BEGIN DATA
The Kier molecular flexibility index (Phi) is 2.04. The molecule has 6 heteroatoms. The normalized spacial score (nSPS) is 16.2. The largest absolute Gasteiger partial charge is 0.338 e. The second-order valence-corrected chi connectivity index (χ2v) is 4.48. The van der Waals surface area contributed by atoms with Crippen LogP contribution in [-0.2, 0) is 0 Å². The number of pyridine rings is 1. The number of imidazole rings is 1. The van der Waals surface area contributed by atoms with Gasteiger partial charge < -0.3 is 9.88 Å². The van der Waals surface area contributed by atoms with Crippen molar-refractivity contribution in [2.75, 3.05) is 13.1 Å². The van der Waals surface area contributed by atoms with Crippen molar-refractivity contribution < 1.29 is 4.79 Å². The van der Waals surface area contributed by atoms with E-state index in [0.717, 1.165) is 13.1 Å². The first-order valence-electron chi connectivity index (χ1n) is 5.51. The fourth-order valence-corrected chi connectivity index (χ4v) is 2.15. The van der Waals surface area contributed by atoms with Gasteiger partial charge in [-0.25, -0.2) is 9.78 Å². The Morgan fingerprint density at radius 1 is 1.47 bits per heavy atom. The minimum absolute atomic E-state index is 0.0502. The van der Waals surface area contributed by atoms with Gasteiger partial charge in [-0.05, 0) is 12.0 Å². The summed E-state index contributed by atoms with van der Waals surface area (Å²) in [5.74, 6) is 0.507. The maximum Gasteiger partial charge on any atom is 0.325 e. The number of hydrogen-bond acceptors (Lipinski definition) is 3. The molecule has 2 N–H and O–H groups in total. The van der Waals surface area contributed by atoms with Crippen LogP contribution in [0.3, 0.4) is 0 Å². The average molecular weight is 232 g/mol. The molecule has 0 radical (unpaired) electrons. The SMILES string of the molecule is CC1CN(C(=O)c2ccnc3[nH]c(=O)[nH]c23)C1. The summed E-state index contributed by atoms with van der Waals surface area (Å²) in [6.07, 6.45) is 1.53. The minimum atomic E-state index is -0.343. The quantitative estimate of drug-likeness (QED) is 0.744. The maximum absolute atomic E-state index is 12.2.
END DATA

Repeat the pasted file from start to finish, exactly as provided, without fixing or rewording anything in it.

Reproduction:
The Kier molecular flexibility index (Phi) is 2.04. The molecule has 6 heteroatoms. The normalized spacial score (nSPS) is 16.2. The largest absolute Gasteiger partial charge is 0.338 e. The second-order valence-corrected chi connectivity index (χ2v) is 4.48. The van der Waals surface area contributed by atoms with Crippen LogP contribution in [-0.2, 0) is 0 Å². The number of pyridine rings is 1. The number of imidazole rings is 1. The van der Waals surface area contributed by atoms with Gasteiger partial charge < -0.3 is 9.88 Å². The van der Waals surface area contributed by atoms with Crippen molar-refractivity contribution in [2.75, 3.05) is 13.1 Å². The van der Waals surface area contributed by atoms with Crippen molar-refractivity contribution < 1.29 is 4.79 Å². The van der Waals surface area contributed by atoms with E-state index in [0.717, 1.165) is 13.1 Å². The first-order valence-electron chi connectivity index (χ1n) is 5.51. The fourth-order valence-corrected chi connectivity index (χ4v) is 2.15. The van der Waals surface area contributed by atoms with Gasteiger partial charge in [-0.25, -0.2) is 9.78 Å². The Morgan fingerprint density at radius 1 is 1.47 bits per heavy atom. The minimum absolute atomic E-state index is 0.0502. The van der Waals surface area contributed by atoms with Gasteiger partial charge in [-0.05, 0) is 12.0 Å². The summed E-state index contributed by atoms with van der Waals surface area (Å²) in [5.74, 6) is 0.507. The maximum Gasteiger partial charge on any atom is 0.325 e. The number of hydrogen-bond acceptors (Lipinski definition) is 3. The molecule has 2 N–H and O–H groups in total. The van der Waals surface area contributed by atoms with Crippen LogP contribution in [0.3, 0.4) is 0 Å². The average molecular weight is 232 g/mol. The molecule has 0 radical (unpaired) electrons. The SMILES string of the molecule is CC1CN(C(=O)c2ccnc3[nH]c(=O)[nH]c23)C1. The summed E-state index contributed by atoms with van der Waals surface area (Å²) in [6.07, 6.45) is 1.53. The minimum atomic E-state index is -0.343. The quantitative estimate of drug-likeness (QED) is 0.744. The maximum absolute atomic E-state index is 12.2.